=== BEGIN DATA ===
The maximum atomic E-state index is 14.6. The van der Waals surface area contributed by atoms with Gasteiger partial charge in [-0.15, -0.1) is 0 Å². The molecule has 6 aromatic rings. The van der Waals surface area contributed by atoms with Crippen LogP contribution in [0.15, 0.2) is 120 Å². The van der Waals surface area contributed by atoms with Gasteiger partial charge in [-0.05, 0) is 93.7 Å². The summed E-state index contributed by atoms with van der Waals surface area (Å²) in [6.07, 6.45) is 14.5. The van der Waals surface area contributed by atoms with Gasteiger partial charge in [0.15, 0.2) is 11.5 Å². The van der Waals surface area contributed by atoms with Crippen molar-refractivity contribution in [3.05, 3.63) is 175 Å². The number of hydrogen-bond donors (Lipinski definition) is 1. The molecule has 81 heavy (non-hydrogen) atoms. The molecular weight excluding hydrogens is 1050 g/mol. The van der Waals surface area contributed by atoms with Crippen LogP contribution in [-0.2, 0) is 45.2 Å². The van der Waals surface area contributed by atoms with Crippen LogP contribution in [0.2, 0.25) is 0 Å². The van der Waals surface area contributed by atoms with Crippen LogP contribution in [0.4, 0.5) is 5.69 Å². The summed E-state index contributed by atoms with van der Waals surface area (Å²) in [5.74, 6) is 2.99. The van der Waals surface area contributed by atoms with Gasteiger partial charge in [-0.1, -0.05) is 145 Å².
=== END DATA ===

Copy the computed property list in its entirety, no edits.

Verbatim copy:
The maximum atomic E-state index is 14.6. The van der Waals surface area contributed by atoms with Gasteiger partial charge in [-0.15, -0.1) is 0 Å². The molecule has 6 aromatic rings. The van der Waals surface area contributed by atoms with Crippen LogP contribution in [0.15, 0.2) is 120 Å². The van der Waals surface area contributed by atoms with Gasteiger partial charge in [-0.05, 0) is 93.7 Å². The summed E-state index contributed by atoms with van der Waals surface area (Å²) in [6.07, 6.45) is 14.5. The van der Waals surface area contributed by atoms with Gasteiger partial charge in [0.15, 0.2) is 11.5 Å². The van der Waals surface area contributed by atoms with Crippen molar-refractivity contribution in [3.05, 3.63) is 175 Å². The number of hydrogen-bond donors (Lipinski definition) is 1. The molecule has 81 heavy (non-hydrogen) atoms. The molecular weight excluding hydrogens is 1050 g/mol. The van der Waals surface area contributed by atoms with Crippen LogP contribution in [-0.2, 0) is 45.2 Å². The van der Waals surface area contributed by atoms with Crippen LogP contribution in [0.2, 0.25) is 0 Å². The van der Waals surface area contributed by atoms with Crippen LogP contribution in [0.4, 0.5) is 5.69 Å². The summed E-state index contributed by atoms with van der Waals surface area (Å²) in [5.74, 6) is 2.99. The van der Waals surface area contributed by atoms with Gasteiger partial charge in [-0.1, -0.05) is 145 Å².